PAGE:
Despite ceding two positions, Maubet Bjornsen held off the remainder of the field. Hers was the 14th fastest time of day.
“I knew my strength would be coming over the top of the climb, and just as I clawed myself back to Astrid and Heidi, they made another surge leaving me just out of their draft for the final descent into the sprint climb. As I sprinted up that climb the final time, it was with all the energy stores I had left. I managed to cross the line, fourth in the tour. My goal was to be able to fight for the podium today. While I came just shy for a second day in a row, it is still a huge step to finish a tour in 4th! I look forward to taking some new confidence, and run with it this winter!
“Now it is time to do some resting, recovering, and traveling to Norway for our second weekend of racing. With the way my teammates are skiing right now, we should have a SUPER fun relay event ahead!!”
Matching Weng’s spirited hunt, Jessie Diggins had an outstanding performance, advancing from her 12th place start position by seven positions to finish three seconds behind her teammate for 5th place (+1:30.9). Known for her skate talent and energy, Diggins hammered the course with a high tempo, skiing the third fastest time of day, 20.9 seconds off Johaug’s split.
“Any day I can land a TOD podium is a great day, so I’m really happy with how it went!” wrote Diggins in an email. “I just went out charging as hard as I could today, looking to hunt people down, and skied without putting any pressure on myself. It was cold out there, but having grown up in Minnesota, I just loved that and felt right at home! My skis were great today and I really applaud the wax team and coaches for working so hard every day of this season, since we arrived for pre-camp in Beito. I’m so proud of how hard they work and how well they have tackled every weather condition.”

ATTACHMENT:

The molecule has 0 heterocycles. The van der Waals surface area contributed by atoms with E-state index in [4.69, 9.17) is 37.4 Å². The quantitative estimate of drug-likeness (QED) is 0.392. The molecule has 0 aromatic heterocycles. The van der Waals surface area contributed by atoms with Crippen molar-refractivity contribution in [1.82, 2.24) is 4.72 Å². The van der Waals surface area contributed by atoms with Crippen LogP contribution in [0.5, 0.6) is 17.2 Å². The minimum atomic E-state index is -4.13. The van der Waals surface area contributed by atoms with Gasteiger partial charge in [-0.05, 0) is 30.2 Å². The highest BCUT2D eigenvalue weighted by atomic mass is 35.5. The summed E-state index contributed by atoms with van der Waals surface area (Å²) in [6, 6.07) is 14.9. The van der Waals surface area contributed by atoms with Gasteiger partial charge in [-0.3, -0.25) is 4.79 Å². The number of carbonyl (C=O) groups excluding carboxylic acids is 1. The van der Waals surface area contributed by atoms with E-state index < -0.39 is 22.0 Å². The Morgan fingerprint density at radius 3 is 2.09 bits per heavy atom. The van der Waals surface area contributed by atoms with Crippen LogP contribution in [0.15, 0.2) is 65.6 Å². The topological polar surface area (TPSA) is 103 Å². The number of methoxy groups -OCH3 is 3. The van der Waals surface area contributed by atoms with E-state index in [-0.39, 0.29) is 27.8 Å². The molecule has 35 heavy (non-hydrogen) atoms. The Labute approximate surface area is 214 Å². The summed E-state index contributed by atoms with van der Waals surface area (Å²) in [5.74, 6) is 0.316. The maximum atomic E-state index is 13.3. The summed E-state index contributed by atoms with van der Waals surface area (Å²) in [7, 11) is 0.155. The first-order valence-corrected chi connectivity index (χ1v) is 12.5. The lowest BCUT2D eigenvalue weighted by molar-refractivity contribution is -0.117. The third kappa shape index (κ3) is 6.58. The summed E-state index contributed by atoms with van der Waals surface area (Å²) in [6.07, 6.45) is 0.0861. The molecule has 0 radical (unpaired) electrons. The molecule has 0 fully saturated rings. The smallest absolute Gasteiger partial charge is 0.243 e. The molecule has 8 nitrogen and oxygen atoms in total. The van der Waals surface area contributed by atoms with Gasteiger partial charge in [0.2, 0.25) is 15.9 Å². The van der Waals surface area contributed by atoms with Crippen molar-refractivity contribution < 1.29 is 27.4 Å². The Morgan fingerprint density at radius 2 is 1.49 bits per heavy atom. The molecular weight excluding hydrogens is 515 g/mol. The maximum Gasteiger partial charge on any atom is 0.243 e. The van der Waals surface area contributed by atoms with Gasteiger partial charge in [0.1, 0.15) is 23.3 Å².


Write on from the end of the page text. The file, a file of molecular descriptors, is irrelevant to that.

Not landing on the overall podium right away is nothing new for Diggins. Last season, Diggins did not finish inside the top-10 until her seventh race and did not stand on the podium in an individual race until the Tour de Ski.
“I always work my way into the season and this year is no different,” she explained. “But it was a great surprise to feel so awesome today and to see a TOD podium. With no [world championships] or Games, this year I’m excited to focus on making each and every weekend that I race an absolute all-out effort, and I’m also looking forward to having so many tours this season because I think they are a ton of fun and a great challenge for the body and the brain.”
Closing out the top ten, Rosie Brennan slid back from her 8th place starting position into 10th (+2:15.3). Fighting for every second, Brennan skied a strong race, losing a four positions in the first half, then climbing back up ahead of Sweden’s Jonna Sundling and Russia’s Natalia Nepryeava before crossing the line.
“I had a tough starting position with big gaps in front of me and a small gap to the chasers behind me,” Brennan wrote to several outlets. “When the chasers caught me, I tried to follow but struggled to stay with the pack. I recollected and had a better second half of the race, passing back a few girls. It was far from my best race, but I am satisfied with the fight I put up and really thrilled to have opened the World Cup with a 10th in the Ruka Triple. That far exceeds my expectations for the weekend. It’s certainly time for a little rest after a big opening weekend and hopefully trying to find more speed in the coming weeks.”
Outside of the top-30 and in a tight spread, the remainder of the American women advanced from their start positions, including the newest members of the ranks. Julia Kern moved from 55th to 49th (+5:13.1) and Hailey Swirbul jumped from 66th to 54th (+5:32.8). Caitlin Patterson ended her day in 52nd (+5:21.6) and Rosie Frankowski in 56th (+5:35.9).